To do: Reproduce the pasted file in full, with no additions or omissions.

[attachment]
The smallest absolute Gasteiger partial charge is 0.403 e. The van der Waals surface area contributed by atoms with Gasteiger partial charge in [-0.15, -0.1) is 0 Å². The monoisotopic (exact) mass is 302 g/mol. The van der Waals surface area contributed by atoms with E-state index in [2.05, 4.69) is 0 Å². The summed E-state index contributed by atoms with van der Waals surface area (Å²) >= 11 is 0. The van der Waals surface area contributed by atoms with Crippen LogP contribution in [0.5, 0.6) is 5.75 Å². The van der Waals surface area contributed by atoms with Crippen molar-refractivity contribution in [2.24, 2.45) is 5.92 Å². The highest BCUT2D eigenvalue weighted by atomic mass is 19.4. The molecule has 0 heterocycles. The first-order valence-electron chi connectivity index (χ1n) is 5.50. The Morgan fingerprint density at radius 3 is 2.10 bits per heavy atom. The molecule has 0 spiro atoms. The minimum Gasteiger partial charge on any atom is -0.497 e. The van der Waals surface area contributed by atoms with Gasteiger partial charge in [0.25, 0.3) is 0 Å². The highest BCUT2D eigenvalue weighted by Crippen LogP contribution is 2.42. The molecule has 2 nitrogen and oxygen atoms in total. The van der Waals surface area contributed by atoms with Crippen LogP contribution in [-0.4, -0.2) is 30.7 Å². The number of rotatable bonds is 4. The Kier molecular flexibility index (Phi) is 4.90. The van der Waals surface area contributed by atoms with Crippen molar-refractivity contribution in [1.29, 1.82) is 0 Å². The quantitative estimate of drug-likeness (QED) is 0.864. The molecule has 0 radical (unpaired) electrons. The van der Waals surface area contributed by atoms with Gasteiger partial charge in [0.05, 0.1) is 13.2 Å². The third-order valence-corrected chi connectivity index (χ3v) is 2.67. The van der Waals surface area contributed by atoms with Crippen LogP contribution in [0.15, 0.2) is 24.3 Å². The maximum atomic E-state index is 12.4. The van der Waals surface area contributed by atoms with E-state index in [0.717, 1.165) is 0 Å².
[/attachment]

The smallest absolute Gasteiger partial charge is 0.403 e. The van der Waals surface area contributed by atoms with Gasteiger partial charge in [-0.15, -0.1) is 0 Å². The monoisotopic (exact) mass is 302 g/mol. The van der Waals surface area contributed by atoms with E-state index in [2.05, 4.69) is 0 Å². The summed E-state index contributed by atoms with van der Waals surface area (Å²) >= 11 is 0. The van der Waals surface area contributed by atoms with Crippen LogP contribution in [0.5, 0.6) is 5.75 Å². The van der Waals surface area contributed by atoms with Crippen molar-refractivity contribution in [2.24, 2.45) is 5.92 Å². The highest BCUT2D eigenvalue weighted by atomic mass is 19.4. The molecule has 0 heterocycles. The first-order valence-electron chi connectivity index (χ1n) is 5.50. The Morgan fingerprint density at radius 3 is 2.10 bits per heavy atom. The molecule has 0 spiro atoms. The minimum Gasteiger partial charge on any atom is -0.497 e. The van der Waals surface area contributed by atoms with Gasteiger partial charge in [0.25, 0.3) is 0 Å². The highest BCUT2D eigenvalue weighted by Crippen LogP contribution is 2.42. The molecule has 2 nitrogen and oxygen atoms in total. The van der Waals surface area contributed by atoms with Crippen LogP contribution in [-0.4, -0.2) is 30.7 Å². The number of rotatable bonds is 4. The Kier molecular flexibility index (Phi) is 4.90. The van der Waals surface area contributed by atoms with Crippen molar-refractivity contribution in [1.29, 1.82) is 0 Å². The quantitative estimate of drug-likeness (QED) is 0.864. The molecule has 0 radical (unpaired) electrons. The van der Waals surface area contributed by atoms with Gasteiger partial charge in [0.05, 0.1) is 13.2 Å². The third-order valence-corrected chi connectivity index (χ3v) is 2.67. The van der Waals surface area contributed by atoms with Crippen LogP contribution in [0.15, 0.2) is 24.3 Å². The maximum atomic E-state index is 12.4. The van der Waals surface area contributed by atoms with E-state index in [0.717, 1.165) is 0 Å².